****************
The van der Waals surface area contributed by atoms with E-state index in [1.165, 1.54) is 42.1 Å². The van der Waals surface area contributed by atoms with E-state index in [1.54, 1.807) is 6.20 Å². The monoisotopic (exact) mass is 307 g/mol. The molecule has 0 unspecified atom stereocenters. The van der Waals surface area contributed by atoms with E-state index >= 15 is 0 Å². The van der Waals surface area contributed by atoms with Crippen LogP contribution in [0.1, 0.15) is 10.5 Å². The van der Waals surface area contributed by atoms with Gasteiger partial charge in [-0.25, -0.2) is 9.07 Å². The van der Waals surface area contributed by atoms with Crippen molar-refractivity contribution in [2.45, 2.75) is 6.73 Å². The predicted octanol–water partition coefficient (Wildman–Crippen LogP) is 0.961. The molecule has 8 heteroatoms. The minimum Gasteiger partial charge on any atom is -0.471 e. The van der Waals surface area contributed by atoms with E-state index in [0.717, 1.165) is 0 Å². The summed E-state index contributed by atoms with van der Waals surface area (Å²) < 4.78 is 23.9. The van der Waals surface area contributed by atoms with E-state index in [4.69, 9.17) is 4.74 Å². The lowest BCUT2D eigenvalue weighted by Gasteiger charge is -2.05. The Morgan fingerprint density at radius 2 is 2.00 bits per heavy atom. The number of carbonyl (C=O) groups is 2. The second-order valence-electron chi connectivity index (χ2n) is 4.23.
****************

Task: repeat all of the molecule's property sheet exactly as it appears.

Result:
The van der Waals surface area contributed by atoms with E-state index in [1.165, 1.54) is 42.1 Å². The van der Waals surface area contributed by atoms with E-state index in [1.54, 1.807) is 6.20 Å². The monoisotopic (exact) mass is 307 g/mol. The molecule has 0 unspecified atom stereocenters. The van der Waals surface area contributed by atoms with E-state index >= 15 is 0 Å². The van der Waals surface area contributed by atoms with Crippen LogP contribution in [0.1, 0.15) is 10.5 Å². The van der Waals surface area contributed by atoms with Gasteiger partial charge in [-0.25, -0.2) is 9.07 Å². The van der Waals surface area contributed by atoms with Crippen molar-refractivity contribution in [2.45, 2.75) is 6.73 Å². The predicted octanol–water partition coefficient (Wildman–Crippen LogP) is 0.961. The molecule has 8 heteroatoms. The minimum Gasteiger partial charge on any atom is -0.471 e. The van der Waals surface area contributed by atoms with E-state index in [0.717, 1.165) is 0 Å². The summed E-state index contributed by atoms with van der Waals surface area (Å²) < 4.78 is 23.9. The van der Waals surface area contributed by atoms with E-state index in [4.69, 9.17) is 4.74 Å². The lowest BCUT2D eigenvalue weighted by Gasteiger charge is -2.05. The Morgan fingerprint density at radius 2 is 2.00 bits per heavy atom. The number of carbonyl (C=O) groups is 2. The second-order valence-electron chi connectivity index (χ2n) is 4.23.